A month ago, Mexico looked like something
might have predicted for the turn of the century. Deadly floods and killer earthquakes wreaked physical havoc, while expectations the next presidential election would leave the country in political chaos raised concerns about economic turmoil.
Mexicans, however, are recovering quickly from the spate of natural disasters, and the unexpected dissolution of a potential powderkeg in the form of the opposition political alliance has cleared the way for the progression of much-needed reforms.
All that has made international investors, many of whom have been underweight Mexico, as well as other parts of the region, reappraise the country's allure as an investment destination. And within the economy, they're looking at the country's banking sector, which appears set to benefit from a series of proposed legislation that will force banks to be more rigorous. This legislation has become an election issue as Mexicans prepare to go to the polls next year.
"The banking system is something that everyone has grabbed onto as a political hostage
during a contentious election," says Lisa Riley, Latin American economist at
Particularly important: the bankruptcy law and the credit guarantee laws.
The bankruptcy law, which has yet to be debated by
, will make it harder for banks to avoid payments by going bankrupt. The credit guarantee legislation, which is in Congress, will make it easier for banks to seize assets of defaulted loan customers. Investors, however, want to see this type of legal infrastructure in place before they return to a sector that has been tainted with bad loans.
Recent political developments have given them hope the laws will get through Mexico's Congress swiftly, particularly the credit guarantee which is expected to be enacted in the coming weeks. With last month's dissolution of the
National Action Party
Democratic Revolution Party
coalition, the ruling
Institutional Revolutionary Party
will find it easier to get legislation through the Congress and appears set to handily win presidential elections slated for June 2000.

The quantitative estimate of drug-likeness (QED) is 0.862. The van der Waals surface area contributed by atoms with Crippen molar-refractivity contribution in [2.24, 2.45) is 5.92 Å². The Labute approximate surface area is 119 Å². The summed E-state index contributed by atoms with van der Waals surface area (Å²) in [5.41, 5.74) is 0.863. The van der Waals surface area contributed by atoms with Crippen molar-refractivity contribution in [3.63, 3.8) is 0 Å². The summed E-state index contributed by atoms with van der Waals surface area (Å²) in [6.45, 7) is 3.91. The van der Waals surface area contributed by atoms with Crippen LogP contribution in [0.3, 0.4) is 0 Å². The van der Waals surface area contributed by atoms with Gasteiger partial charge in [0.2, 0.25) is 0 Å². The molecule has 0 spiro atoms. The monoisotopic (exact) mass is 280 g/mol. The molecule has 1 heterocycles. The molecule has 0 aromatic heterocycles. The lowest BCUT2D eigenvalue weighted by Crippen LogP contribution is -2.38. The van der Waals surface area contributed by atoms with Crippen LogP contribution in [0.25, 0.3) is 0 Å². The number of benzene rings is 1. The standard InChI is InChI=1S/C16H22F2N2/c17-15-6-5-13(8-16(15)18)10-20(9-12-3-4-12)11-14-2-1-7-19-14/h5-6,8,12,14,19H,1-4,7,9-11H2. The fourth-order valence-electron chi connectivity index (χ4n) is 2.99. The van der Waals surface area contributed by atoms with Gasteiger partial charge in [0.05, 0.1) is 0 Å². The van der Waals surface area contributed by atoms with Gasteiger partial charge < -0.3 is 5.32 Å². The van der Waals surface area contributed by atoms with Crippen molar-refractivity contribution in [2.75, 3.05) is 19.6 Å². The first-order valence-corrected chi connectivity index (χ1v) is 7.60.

Credit demand in Mexico remains stifled because of real interest rates above 20% and the general unwillingness of commercial banks to lend. While the two proposed laws may be the most contentious of the reforms on the block, establishing federal standards, lowering interest rates and the ability of banks to meet new capital adequacy requirements will also transform not just banking practices, but also sector players as larger banks survive the transitions.
Seeing great potential for the reform survivors, analysts like Riley and Raphael Bello, economist at
Morgan Stanley Dean Witter
, are recommending investors look at Mexican blue-chip financials.
is touted because of its clean balance sheet and small niche franchise, as is
, the banking unit of
Grupo Financiero Bancomer
. Bello says the valuations of both have fallen to attractive levels.
Jose Garcia Cantera, Latin American equity research analyst at
Salomon Smith Barney
, is bullish on
Grupo Financiero Banacici
, the nation's largest financial conglomerate. He cites the company's balance sheet and its ability to fulfill capital adequacy requirements as reasons to expect growth in the coming year, in spite of potential political disruptions.
The allure of the financial sector hasn't been lost on Mexico-focused funds. The
Mexico Equity and Income Fund
, which has 7% of its net assets in Bancomer, and the
, have risen slightly over the past few weeks, after both dropping sharply this July.
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